A dad-of-seven has lifted the lid on his clever life hacks following the birth of his quintuplets.
From baby-proofing the entire house, creating his own custom furniture, and inventing his own ways to ensure all five babies can be fed at once, Chad Kempel, 37, has spent the past year putting his creative nature to good use.
The management analyst from San Mateo, US, and his wife, Amy, conceived the quintuplets after suffering four miscarriages, losing their twins who were born prematurely at 22 weeks and undergoing approximately 20 rounds of IUI.
The quintuplets - Lincoln, Noelle, Grayson, Preston and Gabriella - are now 18 months old and have two older siblings, Savannah, four and Avery, three.
Chad and Amy have started filming their life hacks to share with other parents online, they've transformed their transit van into a mobile baby unit, created five seats in the middle of their dining table and Chad has just set the world record for fastest marathon ran whilst pushing a five- baby-stroller.
"When the doctor said he could hear four heartbeats and then a fifth, we couldn't really believe it," said Chad.
"When we found out there would be five, we didn't know how we would cope; but after losing twins in 2013, we knew we had to go for it.
"One of the first things we had to do was create a big playroom, somewhere where we knew they could all be at the same time without any dangers, we had to take anything sharp and valuable out for good."
In online videos, Chad demonstrates what he's built to help make life raising quintuplets easier.
"We have made all sorts of things to help, including props to hold their bottles for them when feeding so we don't have to feed them one at a time and a custom table that can seat them all at once," he said.
"We also had to convert a transit van into a baby bus, which we have made our own changing table for inside as well as fitting in a television so our older girls have something do when we have to feed and change the quintuplets on a journey, which can take a couple of hours.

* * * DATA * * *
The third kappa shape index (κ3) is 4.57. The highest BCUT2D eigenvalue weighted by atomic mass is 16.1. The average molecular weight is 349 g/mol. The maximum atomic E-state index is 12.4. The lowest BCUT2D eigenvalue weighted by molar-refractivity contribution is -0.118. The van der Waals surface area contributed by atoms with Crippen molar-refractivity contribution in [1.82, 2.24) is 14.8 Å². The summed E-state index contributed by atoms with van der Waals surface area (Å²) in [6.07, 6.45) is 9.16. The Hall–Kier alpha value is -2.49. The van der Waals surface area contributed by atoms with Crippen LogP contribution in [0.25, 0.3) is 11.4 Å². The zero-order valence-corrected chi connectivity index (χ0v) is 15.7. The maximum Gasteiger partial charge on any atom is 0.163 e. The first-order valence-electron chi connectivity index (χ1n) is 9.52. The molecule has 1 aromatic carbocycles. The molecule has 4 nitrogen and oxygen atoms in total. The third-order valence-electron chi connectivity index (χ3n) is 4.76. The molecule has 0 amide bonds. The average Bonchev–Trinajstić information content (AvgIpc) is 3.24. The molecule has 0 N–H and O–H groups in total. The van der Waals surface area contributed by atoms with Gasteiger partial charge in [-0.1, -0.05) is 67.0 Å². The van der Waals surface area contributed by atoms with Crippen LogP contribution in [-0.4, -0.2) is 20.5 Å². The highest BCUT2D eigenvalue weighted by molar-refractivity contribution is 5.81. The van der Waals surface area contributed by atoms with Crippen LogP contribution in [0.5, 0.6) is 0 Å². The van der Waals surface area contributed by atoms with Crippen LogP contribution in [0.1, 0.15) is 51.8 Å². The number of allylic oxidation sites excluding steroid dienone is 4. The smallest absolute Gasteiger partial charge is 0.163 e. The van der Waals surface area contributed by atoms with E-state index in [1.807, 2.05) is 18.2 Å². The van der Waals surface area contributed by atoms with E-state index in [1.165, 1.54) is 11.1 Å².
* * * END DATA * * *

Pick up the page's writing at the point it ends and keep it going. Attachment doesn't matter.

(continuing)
"When we feed them now it can get a bit hectic, some of them like to throw their food around, some are quite well behaved, and now and again they'll sit down and actually eat.
"It's a lot like the movie Home Alone when we travel, I'll be running in the front and we'll have our army of children following behind."
Chad and Amy gave birth to their quintuplets in January 2018 and all five babies weighed 2.5lbs (1.1kg) after being born at 27 weeks.
But after initially trying to feed all five individually, Chad decided to build his own furniture to ensure it could be completed in 30 minutes.
"It could take about two and a half hours to get them all fed, by which point baby-one would need feeding again," he said.
"Now we line them all up with a little hook prop I made for each cot which holds their bottles in place.
"We had to find hacks on how to speed things up, clothes stacking is such a simple idea but it speeds up changing so much and I want to be able to help Amy as much as I can when I'm not there, so we have made all these different props to help with the basic tasks.
"Companies do sell stuff that can help deal with multiples, but the prices are crazy, so I just made our own."
Travelling with the quintuplets became a big issue for Chad's family because they would always struggle to even fit the family in their car.
"I never thought in a million years I would drive a transit van, but we've modified it to fit our family," he said.
"The transit van has space for every child to sit in, a changing table that rests in the already fitted seat head rests, we even fit a TV in there."
Even with seven children to look after, Chad recently gained himself a world record for running a marathon whilst pushing all five quintuplets to the finish line.
He added: "The race was really hard because we had five children to take care of along the way with feeding and changing happening throughout.
"One technique that worked well was double diapering them, whenever they needed changing, I could whip one off and have the next diaper on in half the time and my brother was there on hand to feed them when they needed it."